Nuclear scored the highest grade of an A, followed by natural gas and coal with C’s. Solar was the only renewable energy source to score higher than an F with a grade of a D, while hydro and wind scored F’s.
Texas gets electricity from six sources: coal, nuclear, natural gas, solar, hydro and wind...Some natural gas pipelines froze, contributing to the blackout. However: "Remarkably, natural gas still generated electricity at 38 percent of its total capacity throughout the energy emergency – providing on average over 65 percent of all electricity generation through Monday and Tuesday – despite roughly 30 GW being inoperable due to frozen pipelines holding up fuel."
It was the “green” energy sources that failed to show up for work: "The three worst-performing generating assets, on the other hand, belonged exclusively to renewable energy sources: solar, hydro, and wind. Had Texas been even more reliant on these energy sources, as renewable energy advocates around the country desire, the energy crisis in Texas would have been even worse."
Solar was irrelevant, and wind virtually irrelevant. - "You can rightfully label wind energy as the most unreliable energy source during the Texas energy crisis." As such, you can rightfully label wind energy as the most unreliable energy source during the Texas energy crisis. While it may not have been the primary cause of the power outages, it certainly wouldn’t have done Texas any good to have more wind capacity on the system. In fact, more wind capacity would have only made things worse.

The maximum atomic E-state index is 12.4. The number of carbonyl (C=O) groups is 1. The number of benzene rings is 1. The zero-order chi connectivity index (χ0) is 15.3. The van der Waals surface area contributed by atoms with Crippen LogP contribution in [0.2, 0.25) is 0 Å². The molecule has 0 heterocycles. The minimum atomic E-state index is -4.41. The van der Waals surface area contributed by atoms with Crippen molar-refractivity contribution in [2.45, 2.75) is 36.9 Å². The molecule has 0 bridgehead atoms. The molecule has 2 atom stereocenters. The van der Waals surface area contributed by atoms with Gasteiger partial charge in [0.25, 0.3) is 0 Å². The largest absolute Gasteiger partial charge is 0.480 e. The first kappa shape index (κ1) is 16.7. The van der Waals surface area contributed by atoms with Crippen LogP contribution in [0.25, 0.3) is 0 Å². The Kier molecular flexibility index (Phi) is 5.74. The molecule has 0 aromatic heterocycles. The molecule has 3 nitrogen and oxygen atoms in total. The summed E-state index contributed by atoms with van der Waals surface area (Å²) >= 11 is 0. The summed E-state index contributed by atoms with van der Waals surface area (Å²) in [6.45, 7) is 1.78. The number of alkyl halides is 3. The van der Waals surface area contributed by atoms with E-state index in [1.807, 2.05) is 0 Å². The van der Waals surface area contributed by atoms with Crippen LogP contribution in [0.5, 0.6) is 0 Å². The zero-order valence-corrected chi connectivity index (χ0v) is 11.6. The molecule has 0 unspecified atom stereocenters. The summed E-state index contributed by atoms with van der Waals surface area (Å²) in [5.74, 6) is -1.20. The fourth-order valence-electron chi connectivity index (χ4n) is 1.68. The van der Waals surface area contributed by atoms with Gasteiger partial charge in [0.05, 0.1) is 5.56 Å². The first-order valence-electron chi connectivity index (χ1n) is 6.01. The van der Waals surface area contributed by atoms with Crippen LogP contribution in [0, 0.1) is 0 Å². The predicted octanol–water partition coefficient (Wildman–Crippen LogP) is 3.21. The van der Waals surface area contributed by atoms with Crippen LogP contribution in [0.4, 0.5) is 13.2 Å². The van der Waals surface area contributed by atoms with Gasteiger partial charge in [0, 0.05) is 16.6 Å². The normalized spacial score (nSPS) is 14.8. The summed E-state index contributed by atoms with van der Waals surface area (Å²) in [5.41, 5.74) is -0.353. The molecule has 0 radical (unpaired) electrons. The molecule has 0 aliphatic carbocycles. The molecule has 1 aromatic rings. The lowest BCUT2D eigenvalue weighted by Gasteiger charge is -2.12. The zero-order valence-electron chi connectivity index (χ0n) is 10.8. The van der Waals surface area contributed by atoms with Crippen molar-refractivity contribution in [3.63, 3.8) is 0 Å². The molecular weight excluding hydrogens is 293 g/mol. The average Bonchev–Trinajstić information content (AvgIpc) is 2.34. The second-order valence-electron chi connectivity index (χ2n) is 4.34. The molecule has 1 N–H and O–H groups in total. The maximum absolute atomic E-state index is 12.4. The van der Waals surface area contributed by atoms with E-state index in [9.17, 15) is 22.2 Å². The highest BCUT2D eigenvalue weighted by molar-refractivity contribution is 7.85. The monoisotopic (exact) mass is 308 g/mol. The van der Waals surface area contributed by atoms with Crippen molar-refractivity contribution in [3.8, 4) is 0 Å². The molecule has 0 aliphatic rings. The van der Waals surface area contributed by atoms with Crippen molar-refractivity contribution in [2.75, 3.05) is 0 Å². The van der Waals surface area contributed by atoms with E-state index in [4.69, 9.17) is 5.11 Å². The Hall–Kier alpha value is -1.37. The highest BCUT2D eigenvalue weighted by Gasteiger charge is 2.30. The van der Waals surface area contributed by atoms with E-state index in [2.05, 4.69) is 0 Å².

'Today, about a third of California’s electricity comes from renewables, including solar, wind, geothermal, biomass and small hydropower dams. Solar installations, in particular, skyrocketed. In just five years, solar went from less than 1 percent of California’s in-state electricity generation in 2012 to over 11 percent in 2017. But electricity from natural gas has also held steady. In 2017, it represented more than 40 percent of California’s in-state generation.'
- 'Particulate aerosol pollution reductions...led to an increase in surface radiative forcing'
It has been assumed COVID lockdowns and their associated reductions in human CO2 emissions would be a “step in the right direction” with regard to climate change mitigation. But a new study finds the particulate (aerosol) pollution reductions from less industrial and transportation activity in Europe during the months of March to May (2020) actually led to an increase in surface radiative forcing ~65 times greater than from business-as-usual CO2 emissions.